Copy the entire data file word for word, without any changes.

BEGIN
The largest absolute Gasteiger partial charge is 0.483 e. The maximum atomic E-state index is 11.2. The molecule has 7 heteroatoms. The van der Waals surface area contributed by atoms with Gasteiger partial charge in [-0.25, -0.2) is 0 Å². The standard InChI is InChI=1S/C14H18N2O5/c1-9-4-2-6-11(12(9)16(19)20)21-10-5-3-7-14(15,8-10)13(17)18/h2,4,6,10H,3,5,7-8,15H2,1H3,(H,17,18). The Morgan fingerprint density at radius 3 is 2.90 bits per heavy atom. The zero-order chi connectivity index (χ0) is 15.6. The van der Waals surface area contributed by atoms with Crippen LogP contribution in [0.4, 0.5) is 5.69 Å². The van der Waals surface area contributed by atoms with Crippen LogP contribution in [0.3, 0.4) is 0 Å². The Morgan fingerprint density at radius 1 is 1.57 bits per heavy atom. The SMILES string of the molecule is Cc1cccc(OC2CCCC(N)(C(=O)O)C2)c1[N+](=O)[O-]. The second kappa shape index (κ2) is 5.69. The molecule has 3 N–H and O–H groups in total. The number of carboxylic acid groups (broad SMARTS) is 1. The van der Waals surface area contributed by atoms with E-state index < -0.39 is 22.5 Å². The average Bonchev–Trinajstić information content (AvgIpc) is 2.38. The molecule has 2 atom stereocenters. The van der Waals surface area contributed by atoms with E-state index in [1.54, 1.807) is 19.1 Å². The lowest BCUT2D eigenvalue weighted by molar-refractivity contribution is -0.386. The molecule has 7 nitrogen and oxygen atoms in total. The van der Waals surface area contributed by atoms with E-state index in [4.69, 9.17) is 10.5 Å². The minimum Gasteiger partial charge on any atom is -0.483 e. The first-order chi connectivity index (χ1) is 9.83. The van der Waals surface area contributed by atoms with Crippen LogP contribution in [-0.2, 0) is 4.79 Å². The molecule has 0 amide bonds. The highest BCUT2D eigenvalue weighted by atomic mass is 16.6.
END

The largest absolute Gasteiger partial charge is 0.483 e. The maximum atomic E-state index is 11.2. The molecule has 7 heteroatoms. The van der Waals surface area contributed by atoms with Gasteiger partial charge in [-0.25, -0.2) is 0 Å². The standard InChI is InChI=1S/C14H18N2O5/c1-9-4-2-6-11(12(9)16(19)20)21-10-5-3-7-14(15,8-10)13(17)18/h2,4,6,10H,3,5,7-8,15H2,1H3,(H,17,18). The Morgan fingerprint density at radius 3 is 2.90 bits per heavy atom. The zero-order chi connectivity index (χ0) is 15.6. The van der Waals surface area contributed by atoms with Crippen LogP contribution in [0.4, 0.5) is 5.69 Å². The van der Waals surface area contributed by atoms with Crippen LogP contribution in [0.3, 0.4) is 0 Å². The Morgan fingerprint density at radius 1 is 1.57 bits per heavy atom. The SMILES string of the molecule is Cc1cccc(OC2CCCC(N)(C(=O)O)C2)c1[N+](=O)[O-]. The second kappa shape index (κ2) is 5.69. The molecule has 3 N–H and O–H groups in total. The number of carboxylic acid groups (broad SMARTS) is 1. The van der Waals surface area contributed by atoms with E-state index < -0.39 is 22.5 Å². The average Bonchev–Trinajstić information content (AvgIpc) is 2.38. The molecule has 2 atom stereocenters. The van der Waals surface area contributed by atoms with E-state index in [1.54, 1.807) is 19.1 Å². The lowest BCUT2D eigenvalue weighted by molar-refractivity contribution is -0.386. The molecule has 7 nitrogen and oxygen atoms in total. The van der Waals surface area contributed by atoms with E-state index in [4.69, 9.17) is 10.5 Å². The minimum Gasteiger partial charge on any atom is -0.483 e. The first-order chi connectivity index (χ1) is 9.83. The van der Waals surface area contributed by atoms with Crippen LogP contribution in [-0.2, 0) is 4.79 Å². The molecule has 0 amide bonds. The highest BCUT2D eigenvalue weighted by atomic mass is 16.6.